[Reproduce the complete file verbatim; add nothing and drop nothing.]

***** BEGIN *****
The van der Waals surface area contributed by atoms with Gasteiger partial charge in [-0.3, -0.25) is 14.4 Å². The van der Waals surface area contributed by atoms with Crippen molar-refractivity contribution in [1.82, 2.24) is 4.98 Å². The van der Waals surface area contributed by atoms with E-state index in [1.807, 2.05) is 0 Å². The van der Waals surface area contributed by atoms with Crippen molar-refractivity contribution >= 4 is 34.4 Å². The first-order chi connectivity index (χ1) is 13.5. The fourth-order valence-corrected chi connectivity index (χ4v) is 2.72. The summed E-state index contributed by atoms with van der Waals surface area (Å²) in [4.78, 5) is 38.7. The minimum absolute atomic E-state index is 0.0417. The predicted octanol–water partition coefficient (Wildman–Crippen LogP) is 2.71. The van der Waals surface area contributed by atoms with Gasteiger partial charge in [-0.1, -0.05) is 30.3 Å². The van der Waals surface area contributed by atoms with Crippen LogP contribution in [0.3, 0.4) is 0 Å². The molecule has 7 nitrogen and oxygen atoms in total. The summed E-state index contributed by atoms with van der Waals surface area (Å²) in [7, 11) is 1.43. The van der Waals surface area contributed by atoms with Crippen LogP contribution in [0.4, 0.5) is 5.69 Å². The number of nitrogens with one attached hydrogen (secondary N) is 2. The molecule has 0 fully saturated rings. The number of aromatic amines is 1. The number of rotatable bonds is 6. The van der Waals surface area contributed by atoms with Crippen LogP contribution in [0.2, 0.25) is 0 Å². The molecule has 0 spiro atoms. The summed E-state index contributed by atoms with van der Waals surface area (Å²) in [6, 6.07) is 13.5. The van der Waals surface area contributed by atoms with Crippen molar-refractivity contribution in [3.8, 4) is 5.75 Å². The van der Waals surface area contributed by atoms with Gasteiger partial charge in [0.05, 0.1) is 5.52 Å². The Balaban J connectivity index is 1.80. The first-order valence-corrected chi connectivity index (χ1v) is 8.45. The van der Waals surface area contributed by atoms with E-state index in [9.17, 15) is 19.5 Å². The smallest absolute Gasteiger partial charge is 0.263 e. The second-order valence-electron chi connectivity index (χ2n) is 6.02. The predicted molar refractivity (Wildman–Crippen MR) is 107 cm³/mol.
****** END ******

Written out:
The van der Waals surface area contributed by atoms with Gasteiger partial charge in [-0.3, -0.25) is 14.4 Å². The van der Waals surface area contributed by atoms with Crippen molar-refractivity contribution in [1.82, 2.24) is 4.98 Å². The van der Waals surface area contributed by atoms with E-state index in [1.807, 2.05) is 0 Å². The van der Waals surface area contributed by atoms with Crippen molar-refractivity contribution >= 4 is 34.4 Å². The first-order chi connectivity index (χ1) is 13.5. The fourth-order valence-corrected chi connectivity index (χ4v) is 2.72. The summed E-state index contributed by atoms with van der Waals surface area (Å²) in [4.78, 5) is 38.7. The minimum absolute atomic E-state index is 0.0417. The predicted octanol–water partition coefficient (Wildman–Crippen LogP) is 2.71. The van der Waals surface area contributed by atoms with Gasteiger partial charge in [-0.1, -0.05) is 30.3 Å². The van der Waals surface area contributed by atoms with Crippen LogP contribution in [0.3, 0.4) is 0 Å². The molecule has 7 nitrogen and oxygen atoms in total. The summed E-state index contributed by atoms with van der Waals surface area (Å²) in [7, 11) is 1.43. The van der Waals surface area contributed by atoms with Crippen LogP contribution in [0.4, 0.5) is 5.69 Å². The number of nitrogens with one attached hydrogen (secondary N) is 2. The molecule has 0 fully saturated rings. The number of aromatic amines is 1. The number of rotatable bonds is 6. The van der Waals surface area contributed by atoms with Crippen LogP contribution in [0.2, 0.25) is 0 Å². The molecule has 0 spiro atoms. The summed E-state index contributed by atoms with van der Waals surface area (Å²) in [6, 6.07) is 13.5. The van der Waals surface area contributed by atoms with Crippen molar-refractivity contribution in [3.8, 4) is 5.75 Å². The van der Waals surface area contributed by atoms with Gasteiger partial charge in [0.05, 0.1) is 5.52 Å². The Balaban J connectivity index is 1.80. The first-order valence-corrected chi connectivity index (χ1v) is 8.45. The van der Waals surface area contributed by atoms with E-state index in [9.17, 15) is 19.5 Å². The smallest absolute Gasteiger partial charge is 0.263 e. The second-order valence-electron chi connectivity index (χ2n) is 6.02. The predicted molar refractivity (Wildman–Crippen MR) is 107 cm³/mol.